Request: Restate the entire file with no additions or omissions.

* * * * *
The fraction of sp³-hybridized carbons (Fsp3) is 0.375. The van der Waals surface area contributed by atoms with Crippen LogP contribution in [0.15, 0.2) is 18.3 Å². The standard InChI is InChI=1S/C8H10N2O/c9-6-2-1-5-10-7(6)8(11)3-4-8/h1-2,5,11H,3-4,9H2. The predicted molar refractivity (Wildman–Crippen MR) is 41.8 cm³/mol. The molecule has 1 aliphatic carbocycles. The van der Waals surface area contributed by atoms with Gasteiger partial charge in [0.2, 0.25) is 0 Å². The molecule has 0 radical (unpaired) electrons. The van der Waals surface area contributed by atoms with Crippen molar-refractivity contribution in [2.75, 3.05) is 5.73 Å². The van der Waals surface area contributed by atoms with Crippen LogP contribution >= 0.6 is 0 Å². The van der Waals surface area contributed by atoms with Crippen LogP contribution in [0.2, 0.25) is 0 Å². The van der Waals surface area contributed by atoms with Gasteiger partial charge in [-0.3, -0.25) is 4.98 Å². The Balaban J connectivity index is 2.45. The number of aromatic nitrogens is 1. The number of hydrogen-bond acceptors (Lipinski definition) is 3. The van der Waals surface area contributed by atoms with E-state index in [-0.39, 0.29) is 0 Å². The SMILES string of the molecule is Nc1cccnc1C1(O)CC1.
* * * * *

The fraction of sp³-hybridized carbons (Fsp3) is 0.375. The van der Waals surface area contributed by atoms with Crippen LogP contribution in [0.15, 0.2) is 18.3 Å². The standard InChI is InChI=1S/C8H10N2O/c9-6-2-1-5-10-7(6)8(11)3-4-8/h1-2,5,11H,3-4,9H2. The predicted molar refractivity (Wildman–Crippen MR) is 41.8 cm³/mol. The molecule has 1 aliphatic carbocycles. The van der Waals surface area contributed by atoms with Gasteiger partial charge in [0.2, 0.25) is 0 Å². The molecule has 0 radical (unpaired) electrons. The van der Waals surface area contributed by atoms with Crippen molar-refractivity contribution in [2.75, 3.05) is 5.73 Å². The van der Waals surface area contributed by atoms with Crippen LogP contribution >= 0.6 is 0 Å². The van der Waals surface area contributed by atoms with Crippen LogP contribution in [0.2, 0.25) is 0 Å². The van der Waals surface area contributed by atoms with Gasteiger partial charge in [-0.3, -0.25) is 4.98 Å². The Balaban J connectivity index is 2.45. The number of aromatic nitrogens is 1. The number of hydrogen-bond acceptors (Lipinski definition) is 3. The van der Waals surface area contributed by atoms with E-state index in [-0.39, 0.29) is 0 Å². The SMILES string of the molecule is Nc1cccnc1C1(O)CC1.